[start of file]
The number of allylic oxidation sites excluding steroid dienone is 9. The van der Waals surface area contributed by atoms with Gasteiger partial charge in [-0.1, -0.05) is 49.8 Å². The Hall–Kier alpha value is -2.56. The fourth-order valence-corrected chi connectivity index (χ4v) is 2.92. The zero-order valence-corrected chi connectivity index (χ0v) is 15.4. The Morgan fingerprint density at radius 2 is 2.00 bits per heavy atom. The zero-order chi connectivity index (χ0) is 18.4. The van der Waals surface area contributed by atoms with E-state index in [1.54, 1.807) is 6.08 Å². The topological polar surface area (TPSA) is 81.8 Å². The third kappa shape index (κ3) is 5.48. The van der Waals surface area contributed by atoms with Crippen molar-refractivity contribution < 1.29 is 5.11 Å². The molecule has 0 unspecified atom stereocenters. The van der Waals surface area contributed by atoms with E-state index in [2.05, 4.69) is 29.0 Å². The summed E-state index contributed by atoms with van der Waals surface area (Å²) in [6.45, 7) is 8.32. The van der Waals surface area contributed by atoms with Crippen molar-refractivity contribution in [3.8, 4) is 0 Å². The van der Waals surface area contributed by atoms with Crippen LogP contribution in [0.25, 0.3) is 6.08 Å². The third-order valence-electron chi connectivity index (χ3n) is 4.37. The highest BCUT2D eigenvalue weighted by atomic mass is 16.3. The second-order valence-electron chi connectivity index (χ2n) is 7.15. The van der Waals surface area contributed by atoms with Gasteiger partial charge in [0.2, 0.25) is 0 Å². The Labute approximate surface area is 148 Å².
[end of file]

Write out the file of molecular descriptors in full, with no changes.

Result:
The number of allylic oxidation sites excluding steroid dienone is 9. The van der Waals surface area contributed by atoms with Gasteiger partial charge in [-0.1, -0.05) is 49.8 Å². The Hall–Kier alpha value is -2.56. The fourth-order valence-corrected chi connectivity index (χ4v) is 2.92. The zero-order valence-corrected chi connectivity index (χ0v) is 15.4. The Morgan fingerprint density at radius 2 is 2.00 bits per heavy atom. The zero-order chi connectivity index (χ0) is 18.4. The van der Waals surface area contributed by atoms with E-state index in [1.54, 1.807) is 6.08 Å². The topological polar surface area (TPSA) is 81.8 Å². The third kappa shape index (κ3) is 5.48. The van der Waals surface area contributed by atoms with Crippen molar-refractivity contribution < 1.29 is 5.11 Å². The molecule has 0 unspecified atom stereocenters. The van der Waals surface area contributed by atoms with E-state index in [2.05, 4.69) is 29.0 Å². The summed E-state index contributed by atoms with van der Waals surface area (Å²) in [6.45, 7) is 8.32. The van der Waals surface area contributed by atoms with Crippen molar-refractivity contribution in [3.8, 4) is 0 Å². The van der Waals surface area contributed by atoms with Crippen LogP contribution in [0.25, 0.3) is 6.08 Å². The third-order valence-electron chi connectivity index (χ3n) is 4.37. The highest BCUT2D eigenvalue weighted by atomic mass is 16.3. The second-order valence-electron chi connectivity index (χ2n) is 7.15. The van der Waals surface area contributed by atoms with Gasteiger partial charge in [0.2, 0.25) is 0 Å². The Labute approximate surface area is 148 Å².